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Colleges and universities should be home to a lively and open debate about questions both current and timeless, independent from a political bias or rules that stifle speech. Unfortunately for students, speaking out about personal beliefs or challenging political dogma can be a dangerous undertaking. I experienced this firsthand as an undergraduate, and I'm fighting that trend now as an adjunct professor.

In 2013, Glenn Beck was one of the most listened to radio personalities in the world. For a college senior with hopes of working on policy and media, a job working for Glenn was a ticket to big things. I needed a foot in the door and hoped to tap into the alumni network at the small liberal arts school where I was an undergrad. When I met with a career services specialist in early March 2013 about possible alumni connections to Glenn Beck, she disdainfully told me: "Why would you want to work for someone like him?" That was the beginning and end of our conversation.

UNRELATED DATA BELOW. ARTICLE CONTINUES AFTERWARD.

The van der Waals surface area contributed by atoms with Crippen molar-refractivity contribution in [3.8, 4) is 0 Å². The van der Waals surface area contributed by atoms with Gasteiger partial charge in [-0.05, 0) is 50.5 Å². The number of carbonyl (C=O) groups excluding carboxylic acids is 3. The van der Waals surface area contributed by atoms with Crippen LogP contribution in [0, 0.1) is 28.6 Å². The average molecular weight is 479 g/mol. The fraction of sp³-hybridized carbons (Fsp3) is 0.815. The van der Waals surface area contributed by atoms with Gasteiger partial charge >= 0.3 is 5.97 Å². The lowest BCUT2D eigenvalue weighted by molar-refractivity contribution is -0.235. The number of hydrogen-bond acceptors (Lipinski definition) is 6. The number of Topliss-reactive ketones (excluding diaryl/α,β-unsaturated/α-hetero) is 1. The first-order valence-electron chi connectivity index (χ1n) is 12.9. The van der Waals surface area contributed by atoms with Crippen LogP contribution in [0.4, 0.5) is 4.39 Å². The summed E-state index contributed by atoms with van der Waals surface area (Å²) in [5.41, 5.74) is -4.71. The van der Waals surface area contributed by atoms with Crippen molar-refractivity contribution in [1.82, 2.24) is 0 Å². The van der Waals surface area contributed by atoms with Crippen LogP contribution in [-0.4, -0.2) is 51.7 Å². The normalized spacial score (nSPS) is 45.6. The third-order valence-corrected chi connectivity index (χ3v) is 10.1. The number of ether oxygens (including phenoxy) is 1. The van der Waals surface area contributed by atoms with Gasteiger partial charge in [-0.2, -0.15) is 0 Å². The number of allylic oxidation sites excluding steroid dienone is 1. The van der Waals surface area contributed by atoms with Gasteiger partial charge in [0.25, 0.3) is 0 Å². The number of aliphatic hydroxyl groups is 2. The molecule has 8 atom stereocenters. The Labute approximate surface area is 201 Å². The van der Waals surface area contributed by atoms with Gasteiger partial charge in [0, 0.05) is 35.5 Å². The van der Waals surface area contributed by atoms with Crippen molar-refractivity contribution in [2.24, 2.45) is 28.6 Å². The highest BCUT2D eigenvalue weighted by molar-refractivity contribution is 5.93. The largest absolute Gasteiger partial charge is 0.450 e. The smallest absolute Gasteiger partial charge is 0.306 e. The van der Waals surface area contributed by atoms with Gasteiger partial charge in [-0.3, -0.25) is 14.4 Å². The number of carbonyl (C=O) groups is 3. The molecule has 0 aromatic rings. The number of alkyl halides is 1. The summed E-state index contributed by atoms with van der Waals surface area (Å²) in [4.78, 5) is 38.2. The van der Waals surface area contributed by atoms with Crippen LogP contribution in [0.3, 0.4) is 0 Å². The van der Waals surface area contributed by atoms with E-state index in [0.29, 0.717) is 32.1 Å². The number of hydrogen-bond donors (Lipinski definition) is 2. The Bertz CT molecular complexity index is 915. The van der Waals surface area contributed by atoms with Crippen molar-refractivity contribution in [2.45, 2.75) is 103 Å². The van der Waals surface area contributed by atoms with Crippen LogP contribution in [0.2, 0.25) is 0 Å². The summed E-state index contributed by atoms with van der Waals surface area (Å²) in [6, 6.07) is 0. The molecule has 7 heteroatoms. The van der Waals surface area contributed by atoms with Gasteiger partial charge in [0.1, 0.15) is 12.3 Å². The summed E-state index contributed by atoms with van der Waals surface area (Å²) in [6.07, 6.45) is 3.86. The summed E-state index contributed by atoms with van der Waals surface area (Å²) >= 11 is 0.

I was floored by her response, and sent an email to the school complaining that her behavior was inappropriate. Her personal opinions, political or otherwise, I argued, shouldn't play a role in the decision to help students.

That isn't the kind of response a student should hear when seeking guidance and help in kick starting their career. Regardless of the position, a career specialist or professors' opinion or belief shouldn't be a factor in whether the student deserves access to the alumni network and schools' resources.

Now, seven years later, I work full time for a law firm and part time as an adjunct teaching business to undergraduate students. The culture at colleges and universities seems to have gotten even worse, unfortunately, since I was an undergrad.

College is a time to explore, dream big and challenge assumptions.